Canyon Bat: Parastrellus Hesperus

Image of a canyon bat in the united states

A vesper bat species in the Western pipistrelle family (Parastrellus hesperus), also referred to as the canyon bat. It is found in the western United States and Mexico.

Historically, the species has been placed in the Pipistrellus genus. Still, there is no close relationship between molecular evidence and that genus, and it was therefore classified into its own genus, Parastrellus, in 2006.

Learn More About: Bat Species In North America 

Characteristics Of The Canyon Bat

The canyon bat is on the smaller end of the bat species. With its slow, erratic, butterfly-like flight, it is easily recognized.

It has short black ears, grayish-brown fur, and a distinctive black mask, making it one of North America’s most attractive bats.

It has a weight of less than 4 g, just over a penny. Other measurements are 190-215 mm wingspan, 68-75 mm total length, and 29-31 mm forearm.

Only at close range can the size of this bat be appreciated. It appears fragile in the air and can be blown off course by the slightest breeze or causes the bat to stall mid-flight. 1Go To Source -“Canyon Bat”

Habitats The Canyon Bat Call Home

Habitats inhabited by the canyon bat range from stony canyons to cliffs and caves. They are the most abundant North American bats found in deserts but are also found in arid brushlands, grasslands, and even some forests at higher elevations.

In rock crevices, under rocks, in burrows, mines, and buildings, canyon bats spend their days roosting. Canyon bats spend their winters hibernating in mines, caves, and rock crevices.

Water is a very significant resource that determines this bat’s distribution. Canyon bats usually roost close to a water source due to the high proportion of protein in their diet, the arid environment they inhabit, and the subsequent high levels of evaporative water loss.

A critical factor in successful bat reproduction for the canyon bat is the availability of maternity roost locations. The species will not settle until a suitable place to raise its young is found. 2Go To Source -“Pipistrellus hesperus western pipistrelle”

Habits Of The Canyon Bat

Picture of a canyon bat

The canyon bat is known for being an early riser. This bat will begin foraging for food before sunset to have first pickings of its prey. Most active during warmer months, the cold will force the canyon bat into hibernation.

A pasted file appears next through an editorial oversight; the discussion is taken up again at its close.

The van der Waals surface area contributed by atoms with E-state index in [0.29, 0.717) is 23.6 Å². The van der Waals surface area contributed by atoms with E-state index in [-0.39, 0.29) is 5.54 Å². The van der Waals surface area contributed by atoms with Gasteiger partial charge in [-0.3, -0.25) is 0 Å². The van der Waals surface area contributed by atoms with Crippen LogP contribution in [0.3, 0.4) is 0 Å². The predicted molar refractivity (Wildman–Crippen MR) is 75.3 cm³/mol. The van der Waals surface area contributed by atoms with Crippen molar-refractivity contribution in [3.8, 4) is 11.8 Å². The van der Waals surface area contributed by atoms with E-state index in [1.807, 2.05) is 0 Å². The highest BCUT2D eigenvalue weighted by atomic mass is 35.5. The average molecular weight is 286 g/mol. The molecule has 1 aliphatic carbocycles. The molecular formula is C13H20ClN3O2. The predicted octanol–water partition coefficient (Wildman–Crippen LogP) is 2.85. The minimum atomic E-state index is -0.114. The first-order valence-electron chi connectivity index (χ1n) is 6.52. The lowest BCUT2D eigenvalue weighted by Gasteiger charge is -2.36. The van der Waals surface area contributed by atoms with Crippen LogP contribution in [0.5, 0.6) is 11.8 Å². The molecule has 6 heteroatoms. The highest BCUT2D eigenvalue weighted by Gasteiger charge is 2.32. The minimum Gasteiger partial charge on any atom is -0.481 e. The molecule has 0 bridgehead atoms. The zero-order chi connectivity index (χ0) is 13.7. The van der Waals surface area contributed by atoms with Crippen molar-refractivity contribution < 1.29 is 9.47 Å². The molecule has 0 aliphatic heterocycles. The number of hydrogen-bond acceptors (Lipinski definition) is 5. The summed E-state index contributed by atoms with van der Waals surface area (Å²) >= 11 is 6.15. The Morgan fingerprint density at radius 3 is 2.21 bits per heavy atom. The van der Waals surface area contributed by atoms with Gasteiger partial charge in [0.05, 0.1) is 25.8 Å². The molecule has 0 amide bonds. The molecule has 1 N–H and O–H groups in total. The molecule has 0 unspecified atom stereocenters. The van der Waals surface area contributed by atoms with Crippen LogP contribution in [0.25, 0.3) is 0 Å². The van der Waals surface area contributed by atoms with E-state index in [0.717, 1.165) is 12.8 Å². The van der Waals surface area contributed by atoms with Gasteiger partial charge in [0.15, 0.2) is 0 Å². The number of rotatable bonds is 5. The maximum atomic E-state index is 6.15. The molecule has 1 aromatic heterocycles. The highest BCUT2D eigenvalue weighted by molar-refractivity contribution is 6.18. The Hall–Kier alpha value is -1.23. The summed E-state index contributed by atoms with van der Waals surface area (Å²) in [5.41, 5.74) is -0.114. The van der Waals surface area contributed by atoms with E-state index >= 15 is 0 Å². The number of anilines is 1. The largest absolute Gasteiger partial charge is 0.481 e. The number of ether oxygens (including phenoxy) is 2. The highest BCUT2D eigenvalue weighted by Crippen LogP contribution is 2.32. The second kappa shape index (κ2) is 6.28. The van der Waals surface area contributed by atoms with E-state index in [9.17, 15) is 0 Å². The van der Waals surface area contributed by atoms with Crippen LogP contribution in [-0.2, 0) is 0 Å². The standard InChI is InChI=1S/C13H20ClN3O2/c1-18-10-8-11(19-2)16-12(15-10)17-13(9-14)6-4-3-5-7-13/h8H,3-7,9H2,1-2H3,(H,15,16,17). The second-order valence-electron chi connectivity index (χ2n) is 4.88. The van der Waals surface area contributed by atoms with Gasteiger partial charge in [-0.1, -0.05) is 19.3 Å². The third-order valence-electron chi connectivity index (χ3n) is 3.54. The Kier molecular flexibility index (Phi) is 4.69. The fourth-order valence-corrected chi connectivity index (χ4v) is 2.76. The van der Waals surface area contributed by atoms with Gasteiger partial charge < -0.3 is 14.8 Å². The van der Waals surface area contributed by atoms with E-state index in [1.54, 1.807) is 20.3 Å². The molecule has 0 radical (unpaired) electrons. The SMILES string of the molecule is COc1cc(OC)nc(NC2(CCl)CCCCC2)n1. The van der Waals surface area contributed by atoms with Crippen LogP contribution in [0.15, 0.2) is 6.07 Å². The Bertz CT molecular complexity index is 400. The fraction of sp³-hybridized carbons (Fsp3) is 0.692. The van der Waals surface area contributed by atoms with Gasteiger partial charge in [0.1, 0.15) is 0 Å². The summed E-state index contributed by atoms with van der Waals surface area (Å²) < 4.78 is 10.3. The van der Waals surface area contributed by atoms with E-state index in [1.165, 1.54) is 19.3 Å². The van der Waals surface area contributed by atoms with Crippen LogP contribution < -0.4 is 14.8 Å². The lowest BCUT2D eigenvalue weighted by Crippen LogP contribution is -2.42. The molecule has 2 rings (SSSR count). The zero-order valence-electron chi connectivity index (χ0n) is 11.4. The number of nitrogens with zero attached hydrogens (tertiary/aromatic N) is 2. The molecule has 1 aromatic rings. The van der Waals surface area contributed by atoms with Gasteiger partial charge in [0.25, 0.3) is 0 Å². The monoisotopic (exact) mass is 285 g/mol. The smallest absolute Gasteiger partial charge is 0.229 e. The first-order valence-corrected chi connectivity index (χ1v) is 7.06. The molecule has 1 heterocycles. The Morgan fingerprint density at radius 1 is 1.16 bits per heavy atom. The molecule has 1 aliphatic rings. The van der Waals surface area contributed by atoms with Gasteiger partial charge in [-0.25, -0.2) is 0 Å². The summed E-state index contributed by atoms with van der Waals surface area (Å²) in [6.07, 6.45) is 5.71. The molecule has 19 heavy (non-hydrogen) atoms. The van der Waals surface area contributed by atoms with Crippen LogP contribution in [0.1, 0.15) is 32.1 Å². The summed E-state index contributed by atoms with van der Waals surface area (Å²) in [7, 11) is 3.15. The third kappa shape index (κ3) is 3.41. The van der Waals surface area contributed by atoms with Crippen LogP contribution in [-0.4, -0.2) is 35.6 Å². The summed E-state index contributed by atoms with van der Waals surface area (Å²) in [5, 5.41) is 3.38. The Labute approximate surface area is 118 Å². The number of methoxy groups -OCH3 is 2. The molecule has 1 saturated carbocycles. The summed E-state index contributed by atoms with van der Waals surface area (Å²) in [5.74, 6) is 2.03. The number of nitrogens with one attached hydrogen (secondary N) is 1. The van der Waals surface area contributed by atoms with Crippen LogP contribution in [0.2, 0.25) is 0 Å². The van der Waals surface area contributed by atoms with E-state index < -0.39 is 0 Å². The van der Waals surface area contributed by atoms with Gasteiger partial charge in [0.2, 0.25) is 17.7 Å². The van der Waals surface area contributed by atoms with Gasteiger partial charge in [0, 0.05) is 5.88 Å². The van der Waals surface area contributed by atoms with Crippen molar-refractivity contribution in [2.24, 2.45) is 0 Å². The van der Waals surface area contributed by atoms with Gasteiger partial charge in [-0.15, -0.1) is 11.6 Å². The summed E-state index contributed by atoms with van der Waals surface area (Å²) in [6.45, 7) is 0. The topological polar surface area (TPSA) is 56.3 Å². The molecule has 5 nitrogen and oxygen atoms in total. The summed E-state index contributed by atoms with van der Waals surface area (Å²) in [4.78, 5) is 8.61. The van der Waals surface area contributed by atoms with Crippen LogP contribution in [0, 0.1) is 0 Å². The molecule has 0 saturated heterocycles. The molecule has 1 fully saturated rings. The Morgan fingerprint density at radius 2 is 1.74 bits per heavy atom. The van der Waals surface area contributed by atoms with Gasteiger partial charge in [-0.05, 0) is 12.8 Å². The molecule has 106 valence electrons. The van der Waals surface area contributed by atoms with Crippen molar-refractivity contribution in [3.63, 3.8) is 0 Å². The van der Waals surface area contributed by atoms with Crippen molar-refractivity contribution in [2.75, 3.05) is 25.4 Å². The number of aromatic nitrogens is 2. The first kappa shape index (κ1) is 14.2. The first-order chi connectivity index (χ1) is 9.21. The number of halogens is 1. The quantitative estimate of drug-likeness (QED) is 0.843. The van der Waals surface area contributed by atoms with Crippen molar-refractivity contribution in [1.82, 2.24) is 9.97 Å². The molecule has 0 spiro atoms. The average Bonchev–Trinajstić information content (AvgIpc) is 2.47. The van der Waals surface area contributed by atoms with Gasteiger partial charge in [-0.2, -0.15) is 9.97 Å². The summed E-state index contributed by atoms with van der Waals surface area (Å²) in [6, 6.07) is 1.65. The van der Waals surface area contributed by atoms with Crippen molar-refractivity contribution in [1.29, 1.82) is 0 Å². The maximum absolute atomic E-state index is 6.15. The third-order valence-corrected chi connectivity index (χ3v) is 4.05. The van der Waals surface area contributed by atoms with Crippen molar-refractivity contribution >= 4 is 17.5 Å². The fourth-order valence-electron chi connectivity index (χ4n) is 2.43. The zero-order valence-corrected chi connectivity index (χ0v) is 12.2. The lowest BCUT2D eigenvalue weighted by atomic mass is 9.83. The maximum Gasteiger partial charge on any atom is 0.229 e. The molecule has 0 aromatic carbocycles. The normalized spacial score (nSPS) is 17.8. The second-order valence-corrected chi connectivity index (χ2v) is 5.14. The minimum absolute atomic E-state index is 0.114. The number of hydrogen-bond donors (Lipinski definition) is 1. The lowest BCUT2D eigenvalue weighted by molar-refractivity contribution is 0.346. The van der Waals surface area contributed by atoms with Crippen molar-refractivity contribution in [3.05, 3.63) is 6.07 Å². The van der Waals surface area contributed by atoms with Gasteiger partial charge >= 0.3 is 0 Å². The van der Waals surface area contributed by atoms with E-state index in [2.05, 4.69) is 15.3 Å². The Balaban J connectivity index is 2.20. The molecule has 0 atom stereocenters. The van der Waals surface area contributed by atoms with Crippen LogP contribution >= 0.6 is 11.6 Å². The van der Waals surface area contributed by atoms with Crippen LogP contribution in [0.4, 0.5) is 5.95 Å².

The winter habits of this bat are not well known. It is believed that they can move short distances in cooler climates to find an appropriate hibernating habitat. In mines, caves, and rock crevices, they will hibernate.

Due to the size of the canyon bat, it will attempt evading predators rather than fighting them off. Flight allows for easy escapes from land-bound predators but the canyon bat is often captured by bigger flying predators such as hawks and owls. 

Canyon Bat Reproduction

Each year, one or two baby bats are born in June. Small nursery colonies of 20-50 females and young may form these bats. The young are very young and, at an early age, exhibit the black mask. Males during much of the summer are segregated from females. Copulation occurs in the hibernaculum, followed in spring by ovulation. 3Go To Source -“Canyon Bat”

Canyon Bat Diet

Canyon bats eat little moths, beetles, mosquitoes, and other flies. The canyon bat begins to forage very early in the day and sometimes before sunset.

Near canyon walls and among scattered boulders and shrubs, the animals forage. Throughout the year, they remain active, but it appears that winds above 10 mph limit foraging.

Top 5 Predators Of The Canyon Bat

  • Hawks
  • Mice
  • Snakes
  • Owls
  • Raccoons



  1. U.S. Parks. “Canyon Bat.” US-Parks.Com, U.S. Parks, Accessed 8 Dec. 2020.
  2. Peters, Ted. “Pipistrellus Hesperus (Western Pipistrelle).” Animal Diversity Web, University Of Michigan, Accessed 8 Dec. 2020.
  3. Colorado Bat Working Group. “SpeciesProfile.” Colorado Bat Working Group, Colorado State University, Accessed 8 Dec. 2020.